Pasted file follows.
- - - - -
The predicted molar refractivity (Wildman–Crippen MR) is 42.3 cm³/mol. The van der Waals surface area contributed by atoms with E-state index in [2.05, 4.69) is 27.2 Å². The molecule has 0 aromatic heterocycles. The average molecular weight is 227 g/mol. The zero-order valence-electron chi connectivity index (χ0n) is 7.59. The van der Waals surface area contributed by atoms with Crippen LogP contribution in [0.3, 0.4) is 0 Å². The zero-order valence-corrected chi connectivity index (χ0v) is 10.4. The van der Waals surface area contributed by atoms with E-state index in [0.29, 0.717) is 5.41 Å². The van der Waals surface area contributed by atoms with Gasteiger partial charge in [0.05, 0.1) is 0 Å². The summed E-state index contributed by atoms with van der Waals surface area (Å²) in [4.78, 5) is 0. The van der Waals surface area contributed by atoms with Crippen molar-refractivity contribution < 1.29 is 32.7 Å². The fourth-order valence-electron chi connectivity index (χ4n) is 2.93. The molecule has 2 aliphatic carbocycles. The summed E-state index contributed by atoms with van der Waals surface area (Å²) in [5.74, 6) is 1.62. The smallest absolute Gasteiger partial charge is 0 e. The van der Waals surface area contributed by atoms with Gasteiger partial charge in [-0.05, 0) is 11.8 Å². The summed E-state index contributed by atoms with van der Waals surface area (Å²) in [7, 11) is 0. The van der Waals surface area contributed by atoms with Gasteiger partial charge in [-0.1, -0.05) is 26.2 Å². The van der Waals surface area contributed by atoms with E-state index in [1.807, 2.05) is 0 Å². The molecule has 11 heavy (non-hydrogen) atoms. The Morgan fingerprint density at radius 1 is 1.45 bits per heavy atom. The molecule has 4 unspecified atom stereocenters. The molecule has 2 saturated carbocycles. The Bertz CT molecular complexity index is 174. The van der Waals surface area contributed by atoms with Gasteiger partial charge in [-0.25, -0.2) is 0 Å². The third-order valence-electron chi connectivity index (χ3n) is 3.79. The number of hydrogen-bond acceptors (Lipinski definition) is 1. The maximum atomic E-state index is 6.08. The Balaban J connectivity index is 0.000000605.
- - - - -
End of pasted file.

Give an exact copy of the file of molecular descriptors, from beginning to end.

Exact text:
The predicted molar refractivity (Wildman–Crippen MR) is 42.3 cm³/mol. The van der Waals surface area contributed by atoms with E-state index in [2.05, 4.69) is 27.2 Å². The molecule has 0 aromatic heterocycles. The average molecular weight is 227 g/mol. The zero-order valence-electron chi connectivity index (χ0n) is 7.59. The van der Waals surface area contributed by atoms with Crippen LogP contribution in [0.3, 0.4) is 0 Å². The zero-order valence-corrected chi connectivity index (χ0v) is 10.4. The van der Waals surface area contributed by atoms with E-state index in [0.29, 0.717) is 5.41 Å². The van der Waals surface area contributed by atoms with Gasteiger partial charge in [0.05, 0.1) is 0 Å². The summed E-state index contributed by atoms with van der Waals surface area (Å²) in [4.78, 5) is 0. The van der Waals surface area contributed by atoms with Crippen molar-refractivity contribution < 1.29 is 32.7 Å². The fourth-order valence-electron chi connectivity index (χ4n) is 2.93. The molecule has 2 aliphatic carbocycles. The summed E-state index contributed by atoms with van der Waals surface area (Å²) in [5.74, 6) is 1.62. The smallest absolute Gasteiger partial charge is 0 e. The van der Waals surface area contributed by atoms with Gasteiger partial charge in [-0.05, 0) is 11.8 Å². The summed E-state index contributed by atoms with van der Waals surface area (Å²) in [7, 11) is 0. The van der Waals surface area contributed by atoms with Gasteiger partial charge in [-0.1, -0.05) is 26.2 Å². The van der Waals surface area contributed by atoms with E-state index in [1.807, 2.05) is 0 Å². The molecule has 11 heavy (non-hydrogen) atoms. The Morgan fingerprint density at radius 1 is 1.45 bits per heavy atom. The molecule has 4 unspecified atom stereocenters. The molecule has 2 saturated carbocycles. The Bertz CT molecular complexity index is 174. The van der Waals surface area contributed by atoms with Gasteiger partial charge in [-0.25, -0.2) is 0 Å². The third-order valence-electron chi connectivity index (χ3n) is 3.79. The number of hydrogen-bond acceptors (Lipinski definition) is 1. The maximum atomic E-state index is 6.08. The Balaban J connectivity index is 0.000000605.